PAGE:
Daycares Don't Care
How Can a Daycare Love?

 

Search
 Daycares Website

Daycare DC Home Daycare DC Home
Daycare Books Daycare
Books
Daycare Cartoons Daycare
Cartoons
Daycare Magazines Daycare
Magazines
Daycare News Articles Daycare
News Articles
Daycare Web Articles Daycare
Web Articles
History of Daycare History of
Daycare
Do the Math for Daycare Do the Math
for Daycare
Daycare Dictionary Daycare
Dictionary
Daycare Diseases Daycare
Diseases
Daycare and Religion Daycare
and Religion
Daycare Trivia Daycare
Trivia
What Daycare Workers say People comment
about Daycare
What Daycare Workers Say What Daycare
Workers say
FAQs You don't like Daycare?
Links Recommended
Reading
Sitemap Links
Contact Us FAQs
What can you do? Sitemap
Contact Us

Back

Quotes from books about daycare - 1990-94, p11

 
Featured Books 1990-1994:  
Facing the Effects of Mother's Absence, Home By Choice, pages:  1 | 2
The Hidden Costs of Childcare pages:  3 | 4
Crime and the Sacking of America:  The Roots of Chaos pages:  5 
Children First pages:  6 | 7 | 8 | 9 | 10 | 11
Books from: 1970  |  1980-1984  |  1985-1989 |  1990-1994  |  1995-1999  |  2000-2002  |  2003-2004  | 2005-2006 | 2007-2008 | 2009-2010 |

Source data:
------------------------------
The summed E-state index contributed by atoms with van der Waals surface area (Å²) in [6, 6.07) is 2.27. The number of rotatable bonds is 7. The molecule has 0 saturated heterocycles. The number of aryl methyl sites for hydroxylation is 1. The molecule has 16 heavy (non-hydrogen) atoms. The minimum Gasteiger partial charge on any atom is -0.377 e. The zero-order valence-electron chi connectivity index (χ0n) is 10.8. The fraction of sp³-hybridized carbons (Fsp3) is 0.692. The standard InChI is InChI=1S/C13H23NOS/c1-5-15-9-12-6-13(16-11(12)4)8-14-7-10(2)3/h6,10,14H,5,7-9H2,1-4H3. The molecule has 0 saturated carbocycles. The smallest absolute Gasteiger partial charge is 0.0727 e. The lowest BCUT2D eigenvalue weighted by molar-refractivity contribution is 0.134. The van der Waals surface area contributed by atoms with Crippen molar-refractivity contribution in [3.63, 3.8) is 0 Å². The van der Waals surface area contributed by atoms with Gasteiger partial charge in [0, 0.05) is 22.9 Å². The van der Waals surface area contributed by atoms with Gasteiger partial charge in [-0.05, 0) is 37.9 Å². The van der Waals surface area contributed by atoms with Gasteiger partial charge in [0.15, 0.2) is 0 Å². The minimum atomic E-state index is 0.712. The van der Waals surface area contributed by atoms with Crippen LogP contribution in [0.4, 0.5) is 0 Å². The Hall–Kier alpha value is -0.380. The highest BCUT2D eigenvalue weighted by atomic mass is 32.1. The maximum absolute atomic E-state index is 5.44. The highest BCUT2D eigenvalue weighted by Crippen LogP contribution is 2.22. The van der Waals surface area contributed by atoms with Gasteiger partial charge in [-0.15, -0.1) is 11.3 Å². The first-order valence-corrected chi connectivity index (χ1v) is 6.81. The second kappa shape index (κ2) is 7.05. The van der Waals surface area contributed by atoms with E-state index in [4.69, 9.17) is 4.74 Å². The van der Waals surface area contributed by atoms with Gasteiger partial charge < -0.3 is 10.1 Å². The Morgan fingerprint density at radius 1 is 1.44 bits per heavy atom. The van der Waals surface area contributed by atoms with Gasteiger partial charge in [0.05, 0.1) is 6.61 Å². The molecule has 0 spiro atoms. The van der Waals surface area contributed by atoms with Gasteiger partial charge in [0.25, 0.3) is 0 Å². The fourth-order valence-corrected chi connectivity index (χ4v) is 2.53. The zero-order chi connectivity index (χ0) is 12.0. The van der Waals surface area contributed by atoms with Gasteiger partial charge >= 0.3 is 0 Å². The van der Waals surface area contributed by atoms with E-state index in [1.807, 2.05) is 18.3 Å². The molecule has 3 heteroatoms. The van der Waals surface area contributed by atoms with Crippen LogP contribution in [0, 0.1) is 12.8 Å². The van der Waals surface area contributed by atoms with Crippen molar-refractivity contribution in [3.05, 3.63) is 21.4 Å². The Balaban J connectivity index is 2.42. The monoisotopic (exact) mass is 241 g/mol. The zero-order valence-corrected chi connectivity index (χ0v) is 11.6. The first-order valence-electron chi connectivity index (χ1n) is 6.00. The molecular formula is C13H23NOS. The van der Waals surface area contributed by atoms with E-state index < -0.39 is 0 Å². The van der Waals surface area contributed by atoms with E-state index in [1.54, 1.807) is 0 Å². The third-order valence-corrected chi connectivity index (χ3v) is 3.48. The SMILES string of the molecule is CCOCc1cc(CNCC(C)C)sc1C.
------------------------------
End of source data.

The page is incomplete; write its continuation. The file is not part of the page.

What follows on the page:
Book

Quote/Comment

Children First
What our society must do--and is not doing--for our children today
by Penelope Leach 1994

PART THREE: Children and Parents
Chapter 12:  New Approaches to Practical Parenting, P246
Reality (of workplace nurseries) is usually a mother taking a baby or toddler twice daily on a packed commuter train and then a bus to a daycare center that is indeed sponsored by her company but is probably housed in a lower-rental back street. If it is close enough for lunch-break visits, reality is forgoing lunch-hour shopping for the evening meal and facing saying goodbye an extra time. Most existing workplace nurseries get no daytime visits from parents unless staff summon them in an emergency.
Category = Economics
Children First
What our society must do--and is not doing--for our children today
by Penelope Leach 1994,  P246
There is a seldom spoken political reality that has to be faced, too. A workplace nursery means that a child's daycare place depends on a parent's employment. While that dependence certainly contributes to what management pamphlets call "work-force loyalty", it could act--as company housing notoriously does--to reduce parental choice and job mobility and even contribute to exploitation*.
*exploitation -  an act that exploits or victimizes someone (treats them unfairly).
Category = Economics

Back

Quotes from books about daycare - 1990-94, p11

 

Last updated:  02/27/2008

Books:  1970 | 1980-1984 | 1985-1989 | 1990-1994 | 1995-1999 | 2000-2002 | 2003-2004 | 2005-2006 | 2007-2008 | 2009-2010


Home Page